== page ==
Erica Basnicki

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Erica Basnicki
Born1980 (age 40–41)
Occupationwriter
LanguageEnglish
NationalityCanada

Erica Basnicki is a Canadian writer who first rose to prominence because her opinions were sought because she was a vocal surviving relative of a victim of al Qaeda's 2001 attack on the World Trade Center.[1][2][3][4][5][6][7]

In 1998, while still a high school student at Richview Collegiate Institute, Basnicki wrote an article for the Toronto Star about an upcoming teacher's strike.[8]

Basnicki was chosen to read the names of the 24 Canadians who died on September 11, 2001, during a memorial ceremony on September 11, 2002.[7]

References[edit]

  1. ^ Erica Basnicki (2010-08-06). "9/11 victim's daughter slams terror play". Toronto Sun.
  2. ^ Brenda Craig (2002-08-06). "Victims' families still grieving". CTV News. Archived from the original on 2010-06-04. Ken Basnicki's stepdaughter, Erica, was back home in Toronto. A journalism student, she woke up to the radio, and realized the newscasters were sounding unusually somber. She knew her dad had gone to New York on business trip, and by the time she turned on the television, she knew he was in trouble.
  3. ^ "Kenneth Basnicki:Still an Inspiration". The New York Times. 2002-06-16. Now she hopes to study journalism in New York City. 'The best way to honor my dad for me is to not be scared, and to live and go to school in New York,' she said. 'I know my dad's fighting for me somehow. He'll work his magic, and I'll work my magic over here.'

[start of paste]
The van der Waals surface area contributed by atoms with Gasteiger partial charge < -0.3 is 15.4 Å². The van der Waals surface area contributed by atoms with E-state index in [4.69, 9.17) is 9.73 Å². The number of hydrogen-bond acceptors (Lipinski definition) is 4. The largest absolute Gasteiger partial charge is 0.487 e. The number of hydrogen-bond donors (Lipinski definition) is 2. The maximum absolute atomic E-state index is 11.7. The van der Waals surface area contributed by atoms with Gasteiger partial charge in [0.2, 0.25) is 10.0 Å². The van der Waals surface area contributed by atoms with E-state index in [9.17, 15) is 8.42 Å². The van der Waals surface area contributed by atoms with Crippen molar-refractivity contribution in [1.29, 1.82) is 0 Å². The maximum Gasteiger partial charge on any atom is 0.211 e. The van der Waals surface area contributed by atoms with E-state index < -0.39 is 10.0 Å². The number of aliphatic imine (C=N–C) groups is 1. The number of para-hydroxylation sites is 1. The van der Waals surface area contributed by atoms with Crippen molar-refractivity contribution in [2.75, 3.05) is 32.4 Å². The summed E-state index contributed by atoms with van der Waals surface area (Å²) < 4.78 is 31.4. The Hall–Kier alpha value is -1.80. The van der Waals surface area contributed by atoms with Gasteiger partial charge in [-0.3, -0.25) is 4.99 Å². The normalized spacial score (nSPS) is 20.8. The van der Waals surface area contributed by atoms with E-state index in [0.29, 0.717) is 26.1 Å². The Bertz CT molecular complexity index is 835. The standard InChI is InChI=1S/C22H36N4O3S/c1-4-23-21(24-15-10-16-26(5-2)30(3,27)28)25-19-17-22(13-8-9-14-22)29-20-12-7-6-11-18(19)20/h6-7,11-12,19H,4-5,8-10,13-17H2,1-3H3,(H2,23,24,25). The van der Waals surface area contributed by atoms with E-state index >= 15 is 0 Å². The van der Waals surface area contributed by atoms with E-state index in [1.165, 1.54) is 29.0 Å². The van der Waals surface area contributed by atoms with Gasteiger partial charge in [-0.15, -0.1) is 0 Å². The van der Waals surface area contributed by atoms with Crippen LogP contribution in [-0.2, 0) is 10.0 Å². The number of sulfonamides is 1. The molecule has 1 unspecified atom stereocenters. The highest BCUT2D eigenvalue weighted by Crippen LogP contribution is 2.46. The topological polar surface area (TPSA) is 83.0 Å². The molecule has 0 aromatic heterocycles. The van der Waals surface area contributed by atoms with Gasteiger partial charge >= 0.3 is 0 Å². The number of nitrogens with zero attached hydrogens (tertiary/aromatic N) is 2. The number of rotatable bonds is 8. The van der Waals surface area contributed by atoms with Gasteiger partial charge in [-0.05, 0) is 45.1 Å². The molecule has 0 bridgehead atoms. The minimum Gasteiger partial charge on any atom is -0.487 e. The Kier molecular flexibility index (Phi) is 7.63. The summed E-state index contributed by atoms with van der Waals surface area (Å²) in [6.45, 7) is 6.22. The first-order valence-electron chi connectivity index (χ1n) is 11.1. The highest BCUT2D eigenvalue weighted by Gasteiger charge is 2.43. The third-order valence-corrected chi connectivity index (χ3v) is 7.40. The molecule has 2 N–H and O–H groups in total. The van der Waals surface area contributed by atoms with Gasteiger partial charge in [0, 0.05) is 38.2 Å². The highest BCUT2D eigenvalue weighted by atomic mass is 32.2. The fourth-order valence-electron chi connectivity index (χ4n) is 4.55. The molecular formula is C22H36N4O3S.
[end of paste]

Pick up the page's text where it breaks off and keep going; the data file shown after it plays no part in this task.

4. ^ Howell Raines, Janny Scott (2003). Portraits 9/11/01: the collected "Portraits of grief" from The New York Times. The New York Times. ISBN 978-0-8050-7360-7.
  5. ^ Tamra Orr (2003). Egyptian Islamic Jihad. The Rosen Publishing Group. p. 6. ISBN 978-0-8239-3819-3. Erica Basnicki.
  6. ^ Margaret Wente (2002-09-11). CTV News https://web.archive.org/web/20100207023606/http://www.ctv.ca/special/sept11/hubs/comment/wente01.html. Archived from the original on 2010-02-07. 'Our humour is dark sometimes,' says Erica Basnicki. 'But if life doesn't go on, the terrorists have won.' Missing or empty |title= (help)
  7. ^ a b Sheila Nykwist (2002-09-11). "Healing in the limelight". Eyeopener Online. Archived from the original on 2009-09-14. A year after the tragic event that took the life of her father, Erica Basnicki remains in the limelight. Many call her the unofficial spokesperson for Canadian victims of last September's terrorist attacks in the United States.
  8. ^ Erica Basnicki (1998-09-06). "How will strike improve system for students?". Toronto Star.